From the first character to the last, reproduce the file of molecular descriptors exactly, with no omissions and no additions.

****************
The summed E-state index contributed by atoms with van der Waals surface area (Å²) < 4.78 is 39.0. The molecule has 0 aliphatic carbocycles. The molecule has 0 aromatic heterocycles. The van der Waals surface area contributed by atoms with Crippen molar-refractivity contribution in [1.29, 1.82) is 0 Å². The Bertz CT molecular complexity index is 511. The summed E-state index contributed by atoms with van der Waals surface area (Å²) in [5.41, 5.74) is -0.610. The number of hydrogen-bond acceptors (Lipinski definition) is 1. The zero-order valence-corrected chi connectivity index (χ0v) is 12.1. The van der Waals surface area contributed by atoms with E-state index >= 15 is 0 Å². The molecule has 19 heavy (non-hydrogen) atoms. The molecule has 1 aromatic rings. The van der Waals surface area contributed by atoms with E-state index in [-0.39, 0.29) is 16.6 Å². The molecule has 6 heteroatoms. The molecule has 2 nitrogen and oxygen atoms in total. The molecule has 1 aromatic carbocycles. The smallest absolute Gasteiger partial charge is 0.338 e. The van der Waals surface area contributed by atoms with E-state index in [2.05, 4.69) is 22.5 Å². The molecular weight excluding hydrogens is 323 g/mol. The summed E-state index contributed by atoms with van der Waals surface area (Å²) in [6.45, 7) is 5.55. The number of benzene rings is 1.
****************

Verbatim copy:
The summed E-state index contributed by atoms with van der Waals surface area (Å²) < 4.78 is 39.0. The molecule has 0 aliphatic carbocycles. The molecule has 0 aromatic heterocycles. The van der Waals surface area contributed by atoms with Crippen molar-refractivity contribution in [1.29, 1.82) is 0 Å². The Bertz CT molecular complexity index is 511. The summed E-state index contributed by atoms with van der Waals surface area (Å²) in [5.41, 5.74) is -0.610. The number of hydrogen-bond acceptors (Lipinski definition) is 1. The zero-order valence-corrected chi connectivity index (χ0v) is 12.1. The van der Waals surface area contributed by atoms with E-state index >= 15 is 0 Å². The molecule has 19 heavy (non-hydrogen) atoms. The molecule has 1 aromatic rings. The van der Waals surface area contributed by atoms with E-state index in [-0.39, 0.29) is 16.6 Å². The molecule has 6 heteroatoms. The molecule has 2 nitrogen and oxygen atoms in total. The molecule has 1 aromatic carbocycles. The smallest absolute Gasteiger partial charge is 0.338 e. The van der Waals surface area contributed by atoms with E-state index in [2.05, 4.69) is 22.5 Å². The molecular weight excluding hydrogens is 323 g/mol. The summed E-state index contributed by atoms with van der Waals surface area (Å²) in [6.45, 7) is 5.55. The number of benzene rings is 1.